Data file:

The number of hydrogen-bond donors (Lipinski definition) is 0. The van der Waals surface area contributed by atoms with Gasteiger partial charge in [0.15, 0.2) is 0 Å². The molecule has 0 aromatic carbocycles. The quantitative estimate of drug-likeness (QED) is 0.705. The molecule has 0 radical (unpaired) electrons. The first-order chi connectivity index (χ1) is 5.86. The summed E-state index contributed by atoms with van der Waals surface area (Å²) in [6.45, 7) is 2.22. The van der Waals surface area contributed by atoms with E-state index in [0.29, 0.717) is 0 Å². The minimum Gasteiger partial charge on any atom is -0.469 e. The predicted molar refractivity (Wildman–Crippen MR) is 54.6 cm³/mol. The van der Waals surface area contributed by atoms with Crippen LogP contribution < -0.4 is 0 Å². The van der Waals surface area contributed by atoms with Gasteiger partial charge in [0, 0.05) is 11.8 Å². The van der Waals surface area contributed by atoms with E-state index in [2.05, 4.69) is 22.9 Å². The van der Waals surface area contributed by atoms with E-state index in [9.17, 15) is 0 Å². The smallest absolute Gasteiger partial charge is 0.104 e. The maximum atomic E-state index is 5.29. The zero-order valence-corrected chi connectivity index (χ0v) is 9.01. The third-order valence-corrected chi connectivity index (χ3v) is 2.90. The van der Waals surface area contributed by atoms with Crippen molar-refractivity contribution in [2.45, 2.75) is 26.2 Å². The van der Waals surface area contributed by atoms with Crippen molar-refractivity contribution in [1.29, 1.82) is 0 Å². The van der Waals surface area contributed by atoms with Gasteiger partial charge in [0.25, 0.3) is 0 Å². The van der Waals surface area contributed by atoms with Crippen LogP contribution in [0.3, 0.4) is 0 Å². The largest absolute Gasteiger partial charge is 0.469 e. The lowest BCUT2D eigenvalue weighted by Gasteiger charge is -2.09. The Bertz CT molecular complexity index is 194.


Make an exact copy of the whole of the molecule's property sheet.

The number of hydrogen-bond donors (Lipinski definition) is 0. The van der Waals surface area contributed by atoms with Gasteiger partial charge in [0.15, 0.2) is 0 Å². The molecule has 0 aromatic carbocycles. The quantitative estimate of drug-likeness (QED) is 0.705. The molecule has 0 radical (unpaired) electrons. The first-order chi connectivity index (χ1) is 5.86. The summed E-state index contributed by atoms with van der Waals surface area (Å²) in [6.45, 7) is 2.22. The van der Waals surface area contributed by atoms with E-state index in [0.29, 0.717) is 0 Å². The minimum Gasteiger partial charge on any atom is -0.469 e. The predicted molar refractivity (Wildman–Crippen MR) is 54.6 cm³/mol. The van der Waals surface area contributed by atoms with Crippen LogP contribution < -0.4 is 0 Å². The van der Waals surface area contributed by atoms with Gasteiger partial charge in [0, 0.05) is 11.8 Å². The van der Waals surface area contributed by atoms with E-state index in [2.05, 4.69) is 22.9 Å². The van der Waals surface area contributed by atoms with E-state index in [9.17, 15) is 0 Å². The smallest absolute Gasteiger partial charge is 0.104 e. The maximum atomic E-state index is 5.29. The zero-order valence-corrected chi connectivity index (χ0v) is 9.01. The third-order valence-corrected chi connectivity index (χ3v) is 2.90. The van der Waals surface area contributed by atoms with Crippen molar-refractivity contribution in [2.45, 2.75) is 26.2 Å². The van der Waals surface area contributed by atoms with Crippen molar-refractivity contribution in [1.29, 1.82) is 0 Å². The van der Waals surface area contributed by atoms with Gasteiger partial charge in [0.25, 0.3) is 0 Å². The van der Waals surface area contributed by atoms with Crippen LogP contribution in [0.3, 0.4) is 0 Å². The largest absolute Gasteiger partial charge is 0.469 e. The lowest BCUT2D eigenvalue weighted by Gasteiger charge is -2.09. The Bertz CT molecular complexity index is 194.